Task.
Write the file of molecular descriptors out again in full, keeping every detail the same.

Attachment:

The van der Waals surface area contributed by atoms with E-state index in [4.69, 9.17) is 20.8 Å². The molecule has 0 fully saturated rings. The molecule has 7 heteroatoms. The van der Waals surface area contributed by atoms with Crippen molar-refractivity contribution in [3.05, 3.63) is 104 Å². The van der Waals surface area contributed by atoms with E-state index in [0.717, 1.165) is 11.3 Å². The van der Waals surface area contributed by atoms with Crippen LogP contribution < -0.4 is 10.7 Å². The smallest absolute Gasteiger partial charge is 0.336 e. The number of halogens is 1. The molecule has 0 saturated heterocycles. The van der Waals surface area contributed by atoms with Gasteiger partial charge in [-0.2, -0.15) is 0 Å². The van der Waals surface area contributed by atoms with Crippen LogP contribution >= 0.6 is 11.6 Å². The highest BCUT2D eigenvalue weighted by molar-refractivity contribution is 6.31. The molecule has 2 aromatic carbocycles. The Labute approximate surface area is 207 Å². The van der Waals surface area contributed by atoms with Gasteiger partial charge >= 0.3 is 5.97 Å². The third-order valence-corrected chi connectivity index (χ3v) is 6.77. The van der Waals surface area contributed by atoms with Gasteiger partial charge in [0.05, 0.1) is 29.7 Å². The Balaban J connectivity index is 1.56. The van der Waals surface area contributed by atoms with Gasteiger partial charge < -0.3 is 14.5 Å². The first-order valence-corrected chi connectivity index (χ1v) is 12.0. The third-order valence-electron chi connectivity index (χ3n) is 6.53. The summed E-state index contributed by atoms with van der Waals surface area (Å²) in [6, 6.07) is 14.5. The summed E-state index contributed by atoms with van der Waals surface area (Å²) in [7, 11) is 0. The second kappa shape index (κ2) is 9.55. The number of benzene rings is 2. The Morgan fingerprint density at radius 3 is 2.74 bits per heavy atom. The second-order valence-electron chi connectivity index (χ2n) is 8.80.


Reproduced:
The van der Waals surface area contributed by atoms with E-state index in [4.69, 9.17) is 20.8 Å². The molecule has 0 fully saturated rings. The molecule has 7 heteroatoms. The van der Waals surface area contributed by atoms with Crippen molar-refractivity contribution in [3.05, 3.63) is 104 Å². The van der Waals surface area contributed by atoms with E-state index in [0.717, 1.165) is 11.3 Å². The van der Waals surface area contributed by atoms with Crippen LogP contribution < -0.4 is 10.7 Å². The smallest absolute Gasteiger partial charge is 0.336 e. The number of halogens is 1. The molecule has 0 saturated heterocycles. The van der Waals surface area contributed by atoms with Gasteiger partial charge in [-0.2, -0.15) is 0 Å². The van der Waals surface area contributed by atoms with Crippen LogP contribution >= 0.6 is 11.6 Å². The highest BCUT2D eigenvalue weighted by molar-refractivity contribution is 6.31. The molecule has 2 aromatic carbocycles. The Labute approximate surface area is 207 Å². The van der Waals surface area contributed by atoms with Gasteiger partial charge >= 0.3 is 5.97 Å². The third-order valence-corrected chi connectivity index (χ3v) is 6.77. The van der Waals surface area contributed by atoms with Gasteiger partial charge in [0.05, 0.1) is 29.7 Å². The Balaban J connectivity index is 1.56. The van der Waals surface area contributed by atoms with Gasteiger partial charge < -0.3 is 14.5 Å². The first-order valence-corrected chi connectivity index (χ1v) is 12.0. The third-order valence-electron chi connectivity index (χ3n) is 6.53. The summed E-state index contributed by atoms with van der Waals surface area (Å²) in [6, 6.07) is 14.5. The summed E-state index contributed by atoms with van der Waals surface area (Å²) in [7, 11) is 0. The second kappa shape index (κ2) is 9.55. The number of benzene rings is 2. The Morgan fingerprint density at radius 3 is 2.74 bits per heavy atom. The second-order valence-electron chi connectivity index (χ2n) is 8.80.